"The Perseid meteor shower occurs every August, and its fame comes from the fact that it reliably has the brightest and most numerous meteors". They aren't very bright, so you have to get out of the city lights to see them.
This early activity may be a good omen for the nights ahead, especially August 11th-13th when Earth is expected to pass through the densest part of the comet's debris zone.
"Earth ploughs through the debris of a comet that's surrounding the sun and some meteor showers might generate about 10 meteors an hour, but the Perseids are over 100 meteors per hour".
"The Perseid shower is named for the constellation Perseus, which is its radiant".
Several planets will also likely be visible during the meteor shower, including Venus (around 9:30 p.m.), Jupiter (around 11 p.m.) and Saturn (viewable until around 2 a.m.), according to Space.com. Bear in mind that between 10pm and 11pm, the meteor shower can be seen by looking slightly more to the north, even though the direction of the meteor shower is still towards the northeast.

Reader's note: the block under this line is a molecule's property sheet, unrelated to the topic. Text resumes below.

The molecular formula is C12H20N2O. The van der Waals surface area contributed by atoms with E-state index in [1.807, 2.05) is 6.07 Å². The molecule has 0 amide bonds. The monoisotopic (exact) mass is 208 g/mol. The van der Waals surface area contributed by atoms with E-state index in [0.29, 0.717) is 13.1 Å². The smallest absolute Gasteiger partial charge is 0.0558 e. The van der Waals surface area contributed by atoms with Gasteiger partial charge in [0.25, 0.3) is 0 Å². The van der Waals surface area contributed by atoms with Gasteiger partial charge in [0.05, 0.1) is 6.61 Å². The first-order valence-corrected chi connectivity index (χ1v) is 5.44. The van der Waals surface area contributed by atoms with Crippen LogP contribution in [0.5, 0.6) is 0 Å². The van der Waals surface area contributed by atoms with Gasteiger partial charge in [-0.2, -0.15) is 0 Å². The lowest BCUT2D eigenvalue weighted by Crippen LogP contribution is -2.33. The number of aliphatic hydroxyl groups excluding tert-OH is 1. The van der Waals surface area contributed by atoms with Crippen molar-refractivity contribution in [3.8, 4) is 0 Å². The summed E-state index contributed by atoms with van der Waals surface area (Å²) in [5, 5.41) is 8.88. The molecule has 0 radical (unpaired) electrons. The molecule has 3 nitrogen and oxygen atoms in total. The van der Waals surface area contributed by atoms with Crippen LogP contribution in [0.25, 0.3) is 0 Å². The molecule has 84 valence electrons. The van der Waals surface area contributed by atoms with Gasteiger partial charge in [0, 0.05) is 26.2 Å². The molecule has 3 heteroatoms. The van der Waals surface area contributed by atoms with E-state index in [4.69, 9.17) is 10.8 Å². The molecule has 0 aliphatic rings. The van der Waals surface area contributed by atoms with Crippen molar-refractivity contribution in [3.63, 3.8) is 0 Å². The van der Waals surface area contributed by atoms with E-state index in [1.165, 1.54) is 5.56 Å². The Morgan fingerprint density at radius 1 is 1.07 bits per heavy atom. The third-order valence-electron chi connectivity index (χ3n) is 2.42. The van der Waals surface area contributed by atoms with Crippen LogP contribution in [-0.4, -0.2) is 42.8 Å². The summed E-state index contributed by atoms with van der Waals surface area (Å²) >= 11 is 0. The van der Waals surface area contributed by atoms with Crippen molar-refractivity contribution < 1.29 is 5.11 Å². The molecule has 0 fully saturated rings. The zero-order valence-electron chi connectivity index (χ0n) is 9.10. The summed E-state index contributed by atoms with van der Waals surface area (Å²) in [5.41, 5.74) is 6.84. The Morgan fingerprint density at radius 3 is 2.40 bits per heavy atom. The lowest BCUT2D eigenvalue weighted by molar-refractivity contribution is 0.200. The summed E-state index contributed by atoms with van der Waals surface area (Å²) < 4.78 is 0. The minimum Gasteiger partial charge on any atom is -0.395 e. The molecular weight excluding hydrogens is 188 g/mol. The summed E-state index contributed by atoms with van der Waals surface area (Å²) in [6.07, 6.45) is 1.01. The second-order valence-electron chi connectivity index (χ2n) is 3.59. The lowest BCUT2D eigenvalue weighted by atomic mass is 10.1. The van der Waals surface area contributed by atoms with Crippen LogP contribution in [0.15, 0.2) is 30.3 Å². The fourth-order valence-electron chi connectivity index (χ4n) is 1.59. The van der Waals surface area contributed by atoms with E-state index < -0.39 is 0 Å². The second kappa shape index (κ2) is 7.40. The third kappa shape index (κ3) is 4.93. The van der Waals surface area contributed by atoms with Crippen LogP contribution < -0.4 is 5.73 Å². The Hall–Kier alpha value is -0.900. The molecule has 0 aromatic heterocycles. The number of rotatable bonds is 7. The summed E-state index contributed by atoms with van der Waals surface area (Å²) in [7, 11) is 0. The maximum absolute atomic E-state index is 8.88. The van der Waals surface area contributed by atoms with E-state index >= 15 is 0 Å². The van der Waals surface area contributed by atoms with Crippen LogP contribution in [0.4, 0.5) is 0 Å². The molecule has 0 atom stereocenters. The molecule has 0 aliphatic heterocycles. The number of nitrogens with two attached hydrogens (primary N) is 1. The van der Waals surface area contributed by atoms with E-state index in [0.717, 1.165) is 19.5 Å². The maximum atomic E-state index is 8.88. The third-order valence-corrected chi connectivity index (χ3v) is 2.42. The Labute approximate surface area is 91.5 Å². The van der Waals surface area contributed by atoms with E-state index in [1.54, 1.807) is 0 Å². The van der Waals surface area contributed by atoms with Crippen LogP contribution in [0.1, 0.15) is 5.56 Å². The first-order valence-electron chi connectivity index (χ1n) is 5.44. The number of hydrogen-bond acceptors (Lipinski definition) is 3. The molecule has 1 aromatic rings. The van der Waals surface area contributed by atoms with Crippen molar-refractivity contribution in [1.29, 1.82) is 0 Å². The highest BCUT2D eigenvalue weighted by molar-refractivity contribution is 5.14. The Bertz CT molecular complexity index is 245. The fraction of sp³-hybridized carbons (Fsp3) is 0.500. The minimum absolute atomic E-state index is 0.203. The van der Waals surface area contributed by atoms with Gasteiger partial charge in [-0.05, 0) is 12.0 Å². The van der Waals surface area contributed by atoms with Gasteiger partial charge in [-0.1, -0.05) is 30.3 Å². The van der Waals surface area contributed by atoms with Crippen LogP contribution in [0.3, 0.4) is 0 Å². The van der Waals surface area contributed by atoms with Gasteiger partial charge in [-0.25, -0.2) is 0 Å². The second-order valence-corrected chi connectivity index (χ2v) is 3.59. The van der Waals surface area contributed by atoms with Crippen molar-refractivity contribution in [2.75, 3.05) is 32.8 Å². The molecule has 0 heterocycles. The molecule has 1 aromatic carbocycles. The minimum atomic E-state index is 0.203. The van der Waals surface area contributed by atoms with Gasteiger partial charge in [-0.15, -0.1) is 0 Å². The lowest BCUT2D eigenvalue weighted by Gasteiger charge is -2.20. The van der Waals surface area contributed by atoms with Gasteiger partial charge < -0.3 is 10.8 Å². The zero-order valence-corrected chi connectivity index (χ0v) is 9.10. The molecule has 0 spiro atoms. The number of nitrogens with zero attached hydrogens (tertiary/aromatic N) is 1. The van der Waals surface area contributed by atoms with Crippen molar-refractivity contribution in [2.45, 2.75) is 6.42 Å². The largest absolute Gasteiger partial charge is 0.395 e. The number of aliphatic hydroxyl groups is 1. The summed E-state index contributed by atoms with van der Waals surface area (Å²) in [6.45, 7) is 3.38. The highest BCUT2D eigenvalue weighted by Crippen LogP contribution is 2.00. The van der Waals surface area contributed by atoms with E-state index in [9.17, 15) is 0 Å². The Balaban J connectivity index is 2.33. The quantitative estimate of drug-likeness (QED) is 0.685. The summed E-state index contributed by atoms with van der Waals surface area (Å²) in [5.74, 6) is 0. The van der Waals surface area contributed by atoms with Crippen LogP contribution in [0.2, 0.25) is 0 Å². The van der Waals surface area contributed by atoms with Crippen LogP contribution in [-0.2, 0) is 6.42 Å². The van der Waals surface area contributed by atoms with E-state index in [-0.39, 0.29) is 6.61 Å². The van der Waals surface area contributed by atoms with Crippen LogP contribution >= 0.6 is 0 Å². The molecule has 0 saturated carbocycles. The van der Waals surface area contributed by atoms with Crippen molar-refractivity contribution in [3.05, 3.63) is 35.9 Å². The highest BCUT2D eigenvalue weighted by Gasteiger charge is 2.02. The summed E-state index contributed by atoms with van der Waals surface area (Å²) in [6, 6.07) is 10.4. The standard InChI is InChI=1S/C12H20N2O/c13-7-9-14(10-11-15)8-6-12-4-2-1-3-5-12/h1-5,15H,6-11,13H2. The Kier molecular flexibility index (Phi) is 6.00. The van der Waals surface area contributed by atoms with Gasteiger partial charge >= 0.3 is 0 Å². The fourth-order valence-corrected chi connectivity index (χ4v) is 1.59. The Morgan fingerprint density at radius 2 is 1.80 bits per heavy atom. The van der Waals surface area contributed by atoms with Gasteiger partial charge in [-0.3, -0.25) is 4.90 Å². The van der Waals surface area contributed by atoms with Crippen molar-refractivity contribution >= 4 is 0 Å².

Earth is entering a stream of debris from giant comet 109P/Swift-Tuttle, parent of the annual Perseid meteor shower.
How can I see them? It's best to the weather forecast in advance via www.metoffice.gov.uk as the clearer the skies, the more you'll see - and if there's heavy cloud, you'll struggle.
Boyle says the best place to see the shower is away from the light, which means heading out of the city but advises people not to trespass on other peoples properties. This usually takes about 15 to 20 minutes - so get comfortable.
The showers are active from July 14 to August 24, but peaks mid-August. Most of the "shooting stars" will be coming in from upper right to lower left.
How easy will it be to see?